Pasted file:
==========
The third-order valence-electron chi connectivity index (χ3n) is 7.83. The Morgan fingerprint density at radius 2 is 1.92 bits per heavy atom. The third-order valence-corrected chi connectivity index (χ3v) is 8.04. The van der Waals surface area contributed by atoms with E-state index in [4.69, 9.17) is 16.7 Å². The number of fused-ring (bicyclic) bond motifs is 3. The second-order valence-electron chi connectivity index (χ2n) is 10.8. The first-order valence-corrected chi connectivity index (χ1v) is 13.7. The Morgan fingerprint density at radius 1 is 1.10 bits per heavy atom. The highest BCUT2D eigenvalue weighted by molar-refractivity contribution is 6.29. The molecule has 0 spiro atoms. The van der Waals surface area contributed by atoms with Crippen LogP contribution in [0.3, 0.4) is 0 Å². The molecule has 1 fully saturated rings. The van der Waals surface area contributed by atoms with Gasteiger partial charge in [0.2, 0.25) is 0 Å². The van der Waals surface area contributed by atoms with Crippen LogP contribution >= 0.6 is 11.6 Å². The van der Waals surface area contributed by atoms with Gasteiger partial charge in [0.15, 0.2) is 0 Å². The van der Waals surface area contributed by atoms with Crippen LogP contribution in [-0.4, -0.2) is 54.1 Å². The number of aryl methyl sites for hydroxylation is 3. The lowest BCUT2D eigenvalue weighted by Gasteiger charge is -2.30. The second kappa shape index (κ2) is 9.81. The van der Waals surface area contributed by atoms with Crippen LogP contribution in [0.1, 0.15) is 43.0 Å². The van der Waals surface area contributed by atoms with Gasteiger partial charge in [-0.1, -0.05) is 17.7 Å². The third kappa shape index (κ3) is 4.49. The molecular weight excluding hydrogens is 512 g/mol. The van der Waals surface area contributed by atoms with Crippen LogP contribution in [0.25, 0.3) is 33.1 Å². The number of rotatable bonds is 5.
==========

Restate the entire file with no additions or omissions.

The third-order valence-electron chi connectivity index (χ3n) is 7.83. The Morgan fingerprint density at radius 2 is 1.92 bits per heavy atom. The third-order valence-corrected chi connectivity index (χ3v) is 8.04. The van der Waals surface area contributed by atoms with E-state index in [4.69, 9.17) is 16.7 Å². The number of fused-ring (bicyclic) bond motifs is 3. The second-order valence-electron chi connectivity index (χ2n) is 10.8. The first-order valence-corrected chi connectivity index (χ1v) is 13.7. The Morgan fingerprint density at radius 1 is 1.10 bits per heavy atom. The highest BCUT2D eigenvalue weighted by molar-refractivity contribution is 6.29. The molecule has 0 spiro atoms. The van der Waals surface area contributed by atoms with Crippen LogP contribution in [0.3, 0.4) is 0 Å². The molecule has 1 fully saturated rings. The van der Waals surface area contributed by atoms with Gasteiger partial charge in [0.2, 0.25) is 0 Å². The van der Waals surface area contributed by atoms with Crippen LogP contribution >= 0.6 is 11.6 Å². The van der Waals surface area contributed by atoms with Gasteiger partial charge in [0.15, 0.2) is 0 Å². The van der Waals surface area contributed by atoms with Crippen LogP contribution in [-0.4, -0.2) is 54.1 Å². The number of aryl methyl sites for hydroxylation is 3. The lowest BCUT2D eigenvalue weighted by Gasteiger charge is -2.30. The second kappa shape index (κ2) is 9.81. The van der Waals surface area contributed by atoms with Crippen LogP contribution in [0.1, 0.15) is 43.0 Å². The van der Waals surface area contributed by atoms with Gasteiger partial charge in [-0.1, -0.05) is 17.7 Å². The third kappa shape index (κ3) is 4.49. The molecular weight excluding hydrogens is 512 g/mol. The van der Waals surface area contributed by atoms with Crippen LogP contribution in [0.25, 0.3) is 33.1 Å². The number of rotatable bonds is 5.